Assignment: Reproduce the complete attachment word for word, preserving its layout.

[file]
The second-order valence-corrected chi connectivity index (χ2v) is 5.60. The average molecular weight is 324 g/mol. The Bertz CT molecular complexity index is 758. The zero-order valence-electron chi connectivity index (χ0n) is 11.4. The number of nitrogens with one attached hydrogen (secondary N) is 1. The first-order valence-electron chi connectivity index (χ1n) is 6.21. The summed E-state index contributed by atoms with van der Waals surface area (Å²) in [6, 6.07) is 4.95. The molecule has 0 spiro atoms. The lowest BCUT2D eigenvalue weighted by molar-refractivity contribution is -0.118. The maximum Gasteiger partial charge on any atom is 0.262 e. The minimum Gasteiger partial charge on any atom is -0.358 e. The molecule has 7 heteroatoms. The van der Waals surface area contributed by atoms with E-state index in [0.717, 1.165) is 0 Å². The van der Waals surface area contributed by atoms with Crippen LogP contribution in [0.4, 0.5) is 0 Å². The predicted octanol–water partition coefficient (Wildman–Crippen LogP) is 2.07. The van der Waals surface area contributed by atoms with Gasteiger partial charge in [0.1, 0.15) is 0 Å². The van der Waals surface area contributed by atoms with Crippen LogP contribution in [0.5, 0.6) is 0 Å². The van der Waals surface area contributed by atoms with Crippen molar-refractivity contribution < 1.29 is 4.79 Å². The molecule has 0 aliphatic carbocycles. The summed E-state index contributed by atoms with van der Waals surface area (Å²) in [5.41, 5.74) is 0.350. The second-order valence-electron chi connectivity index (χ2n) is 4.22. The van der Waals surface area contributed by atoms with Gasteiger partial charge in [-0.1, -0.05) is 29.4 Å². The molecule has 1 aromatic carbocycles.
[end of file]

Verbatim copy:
The second-order valence-corrected chi connectivity index (χ2v) is 5.60. The average molecular weight is 324 g/mol. The Bertz CT molecular complexity index is 758. The zero-order valence-electron chi connectivity index (χ0n) is 11.4. The number of nitrogens with one attached hydrogen (secondary N) is 1. The first-order valence-electron chi connectivity index (χ1n) is 6.21. The summed E-state index contributed by atoms with van der Waals surface area (Å²) in [6, 6.07) is 4.95. The molecule has 0 spiro atoms. The lowest BCUT2D eigenvalue weighted by molar-refractivity contribution is -0.118. The maximum Gasteiger partial charge on any atom is 0.262 e. The minimum Gasteiger partial charge on any atom is -0.358 e. The molecule has 7 heteroatoms. The van der Waals surface area contributed by atoms with E-state index in [0.717, 1.165) is 0 Å². The van der Waals surface area contributed by atoms with Crippen LogP contribution in [0.4, 0.5) is 0 Å². The predicted octanol–water partition coefficient (Wildman–Crippen LogP) is 2.07. The van der Waals surface area contributed by atoms with Gasteiger partial charge in [0.1, 0.15) is 0 Å². The van der Waals surface area contributed by atoms with Crippen LogP contribution in [0.5, 0.6) is 0 Å². The van der Waals surface area contributed by atoms with Crippen molar-refractivity contribution < 1.29 is 4.79 Å². The molecule has 0 aliphatic carbocycles. The summed E-state index contributed by atoms with van der Waals surface area (Å²) in [5.41, 5.74) is 0.350. The second-order valence-electron chi connectivity index (χ2n) is 4.22. The van der Waals surface area contributed by atoms with Gasteiger partial charge in [-0.1, -0.05) is 29.4 Å². The molecule has 1 aromatic carbocycles.